Biloxi and Ocean Springs honored the sacrifice and service of veterans Tuesday.
Ceremonies in both cities paid tribute to military men and women. The events saluted aging heroes of years gone by, along with a younger generation of soldiers now fighting the war on terrorism.
A retired Keesler commander reminds the Veteran's Day crowd that America is at war.
"Let's take the politics out of this thing. We can debate all we want to. But get the politics out of it. And let's don't forget that winning this war takes people. Dedicated people," said retired general, Clark Griffith.
Dedicated, decorated veterans make up a good portion of the crowd. They understand sacrifice.
Albert Kostal is with American Legion Post 33, which sponsored the Biloxi gathering.
"Tremendous amount of sacrifice. More than words can say. But a lot of them, just like scars, they keep it to themselves. Keep it inside. They don't let it show," said Kostal.
"There's another generation of veterans in harm's way today," said General Griffith.
"What's happening in Iraq, we don't know what's going to happen from one day to the next. And we need to keep those young people in our prayers every day," said post commander, Leon Watson.
"Thank you for coming to our second annual Veterans Day ceremony," said the commander of American Legion Post 42 in Ocean Springs.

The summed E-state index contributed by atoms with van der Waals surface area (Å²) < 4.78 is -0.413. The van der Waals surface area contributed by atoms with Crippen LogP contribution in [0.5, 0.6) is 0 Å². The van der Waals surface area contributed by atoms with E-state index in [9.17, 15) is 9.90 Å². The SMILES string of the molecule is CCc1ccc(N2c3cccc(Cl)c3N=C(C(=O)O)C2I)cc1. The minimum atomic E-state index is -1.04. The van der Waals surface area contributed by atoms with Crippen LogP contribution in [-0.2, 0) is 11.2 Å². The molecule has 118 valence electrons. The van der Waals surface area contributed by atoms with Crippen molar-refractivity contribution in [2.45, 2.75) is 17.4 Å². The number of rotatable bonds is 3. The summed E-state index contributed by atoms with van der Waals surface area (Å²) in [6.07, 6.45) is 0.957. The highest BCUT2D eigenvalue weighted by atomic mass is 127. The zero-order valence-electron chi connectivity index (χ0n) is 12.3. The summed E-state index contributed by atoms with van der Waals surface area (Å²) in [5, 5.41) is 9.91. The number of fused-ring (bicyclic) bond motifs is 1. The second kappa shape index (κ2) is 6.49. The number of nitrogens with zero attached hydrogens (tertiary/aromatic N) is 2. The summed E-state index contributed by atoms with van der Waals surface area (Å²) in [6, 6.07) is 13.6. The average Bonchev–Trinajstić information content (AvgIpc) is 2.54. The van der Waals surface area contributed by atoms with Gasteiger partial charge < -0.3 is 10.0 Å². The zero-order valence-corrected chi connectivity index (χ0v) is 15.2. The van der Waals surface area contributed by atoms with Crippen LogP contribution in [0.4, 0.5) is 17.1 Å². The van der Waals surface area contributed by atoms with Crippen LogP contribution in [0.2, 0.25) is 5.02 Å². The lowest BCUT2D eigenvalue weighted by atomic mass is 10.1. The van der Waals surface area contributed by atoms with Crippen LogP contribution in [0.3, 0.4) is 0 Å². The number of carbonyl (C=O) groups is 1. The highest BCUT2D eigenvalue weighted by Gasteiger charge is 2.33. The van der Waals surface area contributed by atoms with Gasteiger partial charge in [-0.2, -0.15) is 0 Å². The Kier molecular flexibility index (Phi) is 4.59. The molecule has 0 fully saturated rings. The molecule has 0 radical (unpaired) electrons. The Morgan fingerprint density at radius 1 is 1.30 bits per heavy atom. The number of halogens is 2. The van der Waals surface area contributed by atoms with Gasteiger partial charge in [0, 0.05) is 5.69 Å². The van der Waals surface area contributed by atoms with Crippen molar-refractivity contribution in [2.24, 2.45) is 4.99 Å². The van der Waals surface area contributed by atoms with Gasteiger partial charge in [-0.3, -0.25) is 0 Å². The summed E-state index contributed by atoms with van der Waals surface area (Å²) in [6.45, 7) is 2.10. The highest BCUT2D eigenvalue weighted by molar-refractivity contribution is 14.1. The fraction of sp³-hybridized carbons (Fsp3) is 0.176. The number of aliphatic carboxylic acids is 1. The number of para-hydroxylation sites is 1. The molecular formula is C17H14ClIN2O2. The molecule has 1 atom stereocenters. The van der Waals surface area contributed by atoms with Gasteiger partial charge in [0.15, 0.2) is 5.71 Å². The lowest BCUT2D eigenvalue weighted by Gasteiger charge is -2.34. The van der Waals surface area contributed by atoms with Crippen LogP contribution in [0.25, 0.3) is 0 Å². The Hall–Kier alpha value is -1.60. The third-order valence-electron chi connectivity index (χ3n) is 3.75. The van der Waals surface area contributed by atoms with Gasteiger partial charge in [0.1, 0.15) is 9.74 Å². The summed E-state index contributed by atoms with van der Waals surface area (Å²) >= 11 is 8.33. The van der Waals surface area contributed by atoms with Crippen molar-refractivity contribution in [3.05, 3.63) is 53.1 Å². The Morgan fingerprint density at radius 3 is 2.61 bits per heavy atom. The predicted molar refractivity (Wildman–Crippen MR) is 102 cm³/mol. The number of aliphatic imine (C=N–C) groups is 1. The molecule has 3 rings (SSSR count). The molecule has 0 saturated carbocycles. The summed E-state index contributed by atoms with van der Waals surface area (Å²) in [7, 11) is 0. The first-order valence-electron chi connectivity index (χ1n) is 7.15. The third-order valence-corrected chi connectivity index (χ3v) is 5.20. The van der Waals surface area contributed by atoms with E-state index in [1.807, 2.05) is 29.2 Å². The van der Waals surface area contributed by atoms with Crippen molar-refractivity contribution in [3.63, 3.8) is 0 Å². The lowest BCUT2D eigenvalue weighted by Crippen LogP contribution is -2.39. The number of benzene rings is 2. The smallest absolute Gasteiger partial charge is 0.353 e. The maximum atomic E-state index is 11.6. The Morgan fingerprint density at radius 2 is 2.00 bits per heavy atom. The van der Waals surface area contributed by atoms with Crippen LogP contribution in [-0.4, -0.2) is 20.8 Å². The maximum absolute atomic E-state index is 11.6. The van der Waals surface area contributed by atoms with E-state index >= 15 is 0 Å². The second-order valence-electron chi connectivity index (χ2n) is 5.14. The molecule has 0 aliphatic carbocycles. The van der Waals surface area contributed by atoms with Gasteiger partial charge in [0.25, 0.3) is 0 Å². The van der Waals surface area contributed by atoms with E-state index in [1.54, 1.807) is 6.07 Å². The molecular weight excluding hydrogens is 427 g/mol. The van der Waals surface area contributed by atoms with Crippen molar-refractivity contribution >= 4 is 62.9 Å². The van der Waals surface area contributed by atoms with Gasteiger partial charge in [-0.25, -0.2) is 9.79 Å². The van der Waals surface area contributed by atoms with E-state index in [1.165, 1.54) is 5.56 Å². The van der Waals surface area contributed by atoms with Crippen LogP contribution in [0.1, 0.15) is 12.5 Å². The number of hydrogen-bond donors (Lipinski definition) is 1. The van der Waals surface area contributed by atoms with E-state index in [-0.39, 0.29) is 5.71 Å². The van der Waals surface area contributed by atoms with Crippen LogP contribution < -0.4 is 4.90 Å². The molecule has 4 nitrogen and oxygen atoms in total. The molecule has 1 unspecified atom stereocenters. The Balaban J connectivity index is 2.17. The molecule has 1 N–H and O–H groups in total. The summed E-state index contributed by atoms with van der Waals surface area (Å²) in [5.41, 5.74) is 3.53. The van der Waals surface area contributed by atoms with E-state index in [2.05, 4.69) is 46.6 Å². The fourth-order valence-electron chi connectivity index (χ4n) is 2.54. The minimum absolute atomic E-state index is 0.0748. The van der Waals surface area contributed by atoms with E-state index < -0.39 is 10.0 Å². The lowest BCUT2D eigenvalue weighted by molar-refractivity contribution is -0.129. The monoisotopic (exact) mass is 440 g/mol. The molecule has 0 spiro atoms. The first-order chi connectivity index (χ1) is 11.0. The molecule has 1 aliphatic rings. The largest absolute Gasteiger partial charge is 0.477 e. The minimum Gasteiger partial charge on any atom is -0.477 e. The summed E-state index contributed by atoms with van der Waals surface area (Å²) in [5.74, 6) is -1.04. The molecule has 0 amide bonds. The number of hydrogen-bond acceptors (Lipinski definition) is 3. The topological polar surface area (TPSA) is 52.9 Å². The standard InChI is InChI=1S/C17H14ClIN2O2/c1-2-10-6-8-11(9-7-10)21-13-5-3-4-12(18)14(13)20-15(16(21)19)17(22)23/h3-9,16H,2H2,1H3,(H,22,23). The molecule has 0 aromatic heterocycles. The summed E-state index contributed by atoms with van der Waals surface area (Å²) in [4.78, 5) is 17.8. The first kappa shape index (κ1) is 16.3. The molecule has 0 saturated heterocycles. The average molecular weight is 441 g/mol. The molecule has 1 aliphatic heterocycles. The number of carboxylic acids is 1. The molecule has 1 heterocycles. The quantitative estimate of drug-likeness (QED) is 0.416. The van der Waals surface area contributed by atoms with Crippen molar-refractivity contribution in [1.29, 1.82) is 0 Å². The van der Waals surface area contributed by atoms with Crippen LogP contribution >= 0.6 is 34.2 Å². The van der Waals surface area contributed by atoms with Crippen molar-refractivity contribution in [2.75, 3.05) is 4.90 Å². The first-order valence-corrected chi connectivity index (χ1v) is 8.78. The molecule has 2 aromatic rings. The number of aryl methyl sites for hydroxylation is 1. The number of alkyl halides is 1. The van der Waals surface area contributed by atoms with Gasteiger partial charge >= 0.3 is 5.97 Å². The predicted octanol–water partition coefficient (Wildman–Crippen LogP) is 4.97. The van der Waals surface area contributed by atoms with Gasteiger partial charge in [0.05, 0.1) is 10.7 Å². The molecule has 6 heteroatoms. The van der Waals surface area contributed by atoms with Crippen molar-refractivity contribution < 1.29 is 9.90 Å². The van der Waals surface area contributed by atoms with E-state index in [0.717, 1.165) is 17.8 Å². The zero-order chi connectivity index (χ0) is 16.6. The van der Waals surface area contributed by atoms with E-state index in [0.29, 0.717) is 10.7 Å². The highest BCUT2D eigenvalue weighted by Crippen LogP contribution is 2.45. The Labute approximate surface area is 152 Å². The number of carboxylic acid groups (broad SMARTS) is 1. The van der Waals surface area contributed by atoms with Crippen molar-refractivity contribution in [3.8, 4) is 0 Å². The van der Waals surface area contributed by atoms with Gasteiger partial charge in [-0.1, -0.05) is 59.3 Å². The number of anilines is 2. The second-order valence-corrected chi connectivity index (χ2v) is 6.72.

The Ocean Springs ceremony took place near the memorial which remembers those Mississippians killed in Vietnam.
State representative Hank Zuber was the keynote speaker.
"We should be ever thankful that individuals from each generation have been willing to serve America and in some cases give the ultimate sacrifice," Zuber told the crowd.
Rodney Wilkinson appreciates sacrifice more than most. His courage earned a Purple Heart. Veterans Day is special to him.
"Recognizes all veterans from all wars. It started out as Armistice Day when peace was supposed to last forever. But it didn't," he explained.
General Griffith told the Biloxi crowd America needs to hear the truth about fighting terrorism. The crowd applauded when he called for an end to "political correctness" when it comes to war. In the words of the general, "politically correct gets soldiers killed".